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A Leaner Bus, Gus Edwards Is Working on Being More Versatile


Gus Edwards still runs with a bulldozer mentality, willing to run over opponents if he can't run around them. However, the 2019 version of "Gus the Bus" is sleeker, yet still powerful.

"My body fat fell down a lot more than it was last year," the Ravens' second-year running back said. "A lot of people have been telling me I look better. I really didn't change my diet much."

Edwards says he weighs the same as last season, but his body is trimmer, down to six percent body fat from nine percent last year. It's all part of his plan to build off his impressive rookie season.

Helping the Ravens make the playoffs with a 6-1 record down the stretch, Edwards was the team's most-productive running back during the second half of the season, finishing with 718 yards rushing, which included three 100-yard games.

Despite that success, Edwards faces new competition for playing time in the Ravens' deep backfield rotation. The Ravens signed veteran Mark Ingram during free agency and drafted Oklahoma State's Justice Hill in the fourth round to join Edwards and Kenneth Dixon, not to mention others hoping to make the roster.

All the backs have different styles, and Edwards believes they will all bring the best out of each other. Edwards wasn't surprised the Ravens signed Ingram, and the two have already bonded during OTAs.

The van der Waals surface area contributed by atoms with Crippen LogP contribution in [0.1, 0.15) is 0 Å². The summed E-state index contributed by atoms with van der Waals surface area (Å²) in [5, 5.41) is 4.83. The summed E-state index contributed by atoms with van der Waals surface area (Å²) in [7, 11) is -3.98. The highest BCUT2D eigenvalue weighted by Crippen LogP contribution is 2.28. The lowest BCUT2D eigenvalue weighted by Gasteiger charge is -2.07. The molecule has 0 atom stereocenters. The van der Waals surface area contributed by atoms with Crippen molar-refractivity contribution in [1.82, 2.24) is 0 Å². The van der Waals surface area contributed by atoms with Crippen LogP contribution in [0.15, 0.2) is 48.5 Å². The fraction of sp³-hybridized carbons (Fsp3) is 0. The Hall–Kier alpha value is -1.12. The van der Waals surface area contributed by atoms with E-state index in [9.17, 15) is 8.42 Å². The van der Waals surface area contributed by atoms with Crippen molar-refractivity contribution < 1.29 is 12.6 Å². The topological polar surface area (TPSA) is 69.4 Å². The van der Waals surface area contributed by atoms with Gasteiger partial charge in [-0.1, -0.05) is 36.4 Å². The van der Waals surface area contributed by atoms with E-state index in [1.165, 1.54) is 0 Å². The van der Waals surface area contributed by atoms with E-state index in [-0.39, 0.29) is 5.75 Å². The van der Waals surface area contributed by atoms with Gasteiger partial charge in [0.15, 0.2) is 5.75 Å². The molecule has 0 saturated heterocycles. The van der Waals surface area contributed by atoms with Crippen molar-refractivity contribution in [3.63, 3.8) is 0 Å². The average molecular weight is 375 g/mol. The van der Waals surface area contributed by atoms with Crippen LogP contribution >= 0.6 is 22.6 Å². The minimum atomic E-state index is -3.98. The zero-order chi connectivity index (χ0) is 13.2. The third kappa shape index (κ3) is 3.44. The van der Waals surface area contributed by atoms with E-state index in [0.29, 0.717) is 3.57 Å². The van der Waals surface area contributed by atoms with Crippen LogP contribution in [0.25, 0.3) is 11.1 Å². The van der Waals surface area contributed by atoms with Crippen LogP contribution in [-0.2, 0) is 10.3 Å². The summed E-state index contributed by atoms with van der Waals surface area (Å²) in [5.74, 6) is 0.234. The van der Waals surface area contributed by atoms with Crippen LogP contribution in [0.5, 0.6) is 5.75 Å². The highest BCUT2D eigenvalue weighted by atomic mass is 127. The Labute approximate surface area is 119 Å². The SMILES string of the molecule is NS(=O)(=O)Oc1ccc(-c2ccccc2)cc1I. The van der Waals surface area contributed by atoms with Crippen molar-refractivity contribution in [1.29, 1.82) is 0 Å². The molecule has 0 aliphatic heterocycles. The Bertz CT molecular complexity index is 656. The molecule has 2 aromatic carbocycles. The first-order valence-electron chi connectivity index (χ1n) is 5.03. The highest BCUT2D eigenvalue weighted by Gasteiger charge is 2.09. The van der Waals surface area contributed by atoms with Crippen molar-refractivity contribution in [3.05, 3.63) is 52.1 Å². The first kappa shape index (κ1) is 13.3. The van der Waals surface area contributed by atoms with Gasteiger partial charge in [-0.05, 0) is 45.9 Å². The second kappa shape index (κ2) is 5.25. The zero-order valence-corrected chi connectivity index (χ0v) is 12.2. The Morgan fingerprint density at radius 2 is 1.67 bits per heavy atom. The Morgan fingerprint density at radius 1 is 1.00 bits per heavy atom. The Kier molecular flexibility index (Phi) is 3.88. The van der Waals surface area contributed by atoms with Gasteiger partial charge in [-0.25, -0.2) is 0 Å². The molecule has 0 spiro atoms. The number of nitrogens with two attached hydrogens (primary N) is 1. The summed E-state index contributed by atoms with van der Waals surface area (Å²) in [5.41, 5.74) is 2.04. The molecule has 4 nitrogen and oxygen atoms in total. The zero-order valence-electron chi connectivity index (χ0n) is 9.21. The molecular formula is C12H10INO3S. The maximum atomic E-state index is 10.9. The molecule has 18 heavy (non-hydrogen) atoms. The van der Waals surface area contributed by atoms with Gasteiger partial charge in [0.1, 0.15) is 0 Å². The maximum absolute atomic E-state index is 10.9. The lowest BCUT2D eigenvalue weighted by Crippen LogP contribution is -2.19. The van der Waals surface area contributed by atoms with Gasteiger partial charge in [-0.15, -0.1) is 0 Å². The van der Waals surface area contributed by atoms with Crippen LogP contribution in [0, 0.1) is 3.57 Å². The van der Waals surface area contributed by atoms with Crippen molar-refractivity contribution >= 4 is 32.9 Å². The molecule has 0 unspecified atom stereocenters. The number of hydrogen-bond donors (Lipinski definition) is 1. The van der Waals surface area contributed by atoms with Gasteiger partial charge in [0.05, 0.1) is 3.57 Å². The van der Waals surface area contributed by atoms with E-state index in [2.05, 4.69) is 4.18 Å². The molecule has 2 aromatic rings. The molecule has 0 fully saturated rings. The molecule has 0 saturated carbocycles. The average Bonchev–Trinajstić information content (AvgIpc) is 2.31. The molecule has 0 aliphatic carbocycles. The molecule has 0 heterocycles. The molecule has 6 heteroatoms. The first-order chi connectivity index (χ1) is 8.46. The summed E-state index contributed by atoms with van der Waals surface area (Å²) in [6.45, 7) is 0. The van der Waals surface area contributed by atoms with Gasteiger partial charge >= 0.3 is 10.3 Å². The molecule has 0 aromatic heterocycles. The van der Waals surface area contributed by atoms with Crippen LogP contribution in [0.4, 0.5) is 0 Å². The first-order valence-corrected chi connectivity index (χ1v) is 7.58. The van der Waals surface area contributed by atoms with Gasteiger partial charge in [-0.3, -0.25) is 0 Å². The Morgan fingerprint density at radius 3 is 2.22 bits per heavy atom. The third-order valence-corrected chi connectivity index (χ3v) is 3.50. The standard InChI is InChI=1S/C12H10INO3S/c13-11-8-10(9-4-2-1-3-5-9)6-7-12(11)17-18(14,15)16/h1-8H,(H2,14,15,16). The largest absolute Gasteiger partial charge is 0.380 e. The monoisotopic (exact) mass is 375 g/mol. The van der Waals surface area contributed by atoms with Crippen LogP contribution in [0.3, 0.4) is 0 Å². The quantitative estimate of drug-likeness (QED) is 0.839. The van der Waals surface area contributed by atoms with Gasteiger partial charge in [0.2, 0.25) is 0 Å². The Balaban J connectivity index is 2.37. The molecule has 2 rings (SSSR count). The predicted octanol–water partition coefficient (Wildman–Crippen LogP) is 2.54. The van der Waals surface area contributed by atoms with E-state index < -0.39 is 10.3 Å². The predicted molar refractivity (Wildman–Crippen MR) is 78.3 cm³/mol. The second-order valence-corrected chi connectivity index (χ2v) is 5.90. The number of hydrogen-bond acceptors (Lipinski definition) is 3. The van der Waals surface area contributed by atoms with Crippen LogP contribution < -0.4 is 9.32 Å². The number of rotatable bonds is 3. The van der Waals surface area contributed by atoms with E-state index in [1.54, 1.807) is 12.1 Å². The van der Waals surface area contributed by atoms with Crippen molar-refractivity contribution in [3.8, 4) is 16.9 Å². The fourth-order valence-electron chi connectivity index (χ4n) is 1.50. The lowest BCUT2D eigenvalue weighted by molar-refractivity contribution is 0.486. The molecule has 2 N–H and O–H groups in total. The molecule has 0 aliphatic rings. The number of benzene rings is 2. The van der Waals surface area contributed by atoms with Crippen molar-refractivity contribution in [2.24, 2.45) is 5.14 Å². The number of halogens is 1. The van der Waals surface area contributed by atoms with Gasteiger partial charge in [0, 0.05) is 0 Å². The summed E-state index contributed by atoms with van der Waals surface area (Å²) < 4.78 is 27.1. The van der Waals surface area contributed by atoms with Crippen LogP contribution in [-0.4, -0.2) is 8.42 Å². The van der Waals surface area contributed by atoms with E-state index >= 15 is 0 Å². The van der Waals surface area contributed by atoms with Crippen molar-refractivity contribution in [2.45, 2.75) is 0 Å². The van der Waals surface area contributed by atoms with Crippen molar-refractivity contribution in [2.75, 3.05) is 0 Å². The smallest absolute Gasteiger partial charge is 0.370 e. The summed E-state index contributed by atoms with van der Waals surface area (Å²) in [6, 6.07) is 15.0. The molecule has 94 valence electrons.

"I was happy about it," Edwards said. "I knew the situation beforehand. [Running backs] Coach [Matt Weiss] told me they were going to bring a veteran in. Mark is a great opportunity for me. He's a guy that's not selfish, who is going to help me get better. I can learn a lot from him, so it's an opportunity for me to get better."

One of Edwards' goals is to become more involved in the passing game as a receiver. He only caught two passes for 20 yards last season. He wasn't a major receiving option in college either, but did haul in 13 passes for 103 yards and a touchdown his senior year at Rutgers.

Edwards caught several passes, including a "game-winning" touchdown pass during the first OTA session that was open to the media, and worked hard in the offseason on that part of his game.

"I'm just trying to make improvement, be more a part of the passing game, do more for the team," Edwards said. "The experience I got last year slowed down the game for me, especially pass protection. I noticed that right away as soon as we got back for OTAs."

If the Ravens can trust Edwards in pass protection more, that will open up more opportunities for him to also go out on a route.

Edwards spent part of the offseason training in Miami with Pete Bommarito (Bommarito Performance Systems), where running backs Le'Veon Bell (New York Jets) and David Williams (Jacksonville Jaguars) also trained. Edwards kept an eye on Bell – on of the best receiving running backs in the league – and now Edwards can also learn from Ingram, a veteran running back who is well-versed in being effective as both a runner and a receiver.

"Mark has been great," Edwards said. "Great guy off the field. He likes keeping the group together; he's really big on that. He set some rules in the meeting room to make sure the competition is at an all-time high."

Edwards has a quiet demeanor, but he is driven to succeed and is somewhat of perfectionist. Even during lunch at the team facility, Edwards watched film of his practice just minutes after it ended.

"I had a bad play where I dropped the ball," Edwards said. "So that's what I was looking at – how it happened so I can try to avoid that."

But while Edwards wants to be a better receiver, he knows power football remains his strength. Gus "The Bus" still plans on rolling. He just plans to move a little quicker.

"I definitely do feel faster," Edwards said. "And there's no losing strength with the lift we do here."

Step inside a Ravens OTA practice, which included the arrival of veteran safety Earl Thomas.

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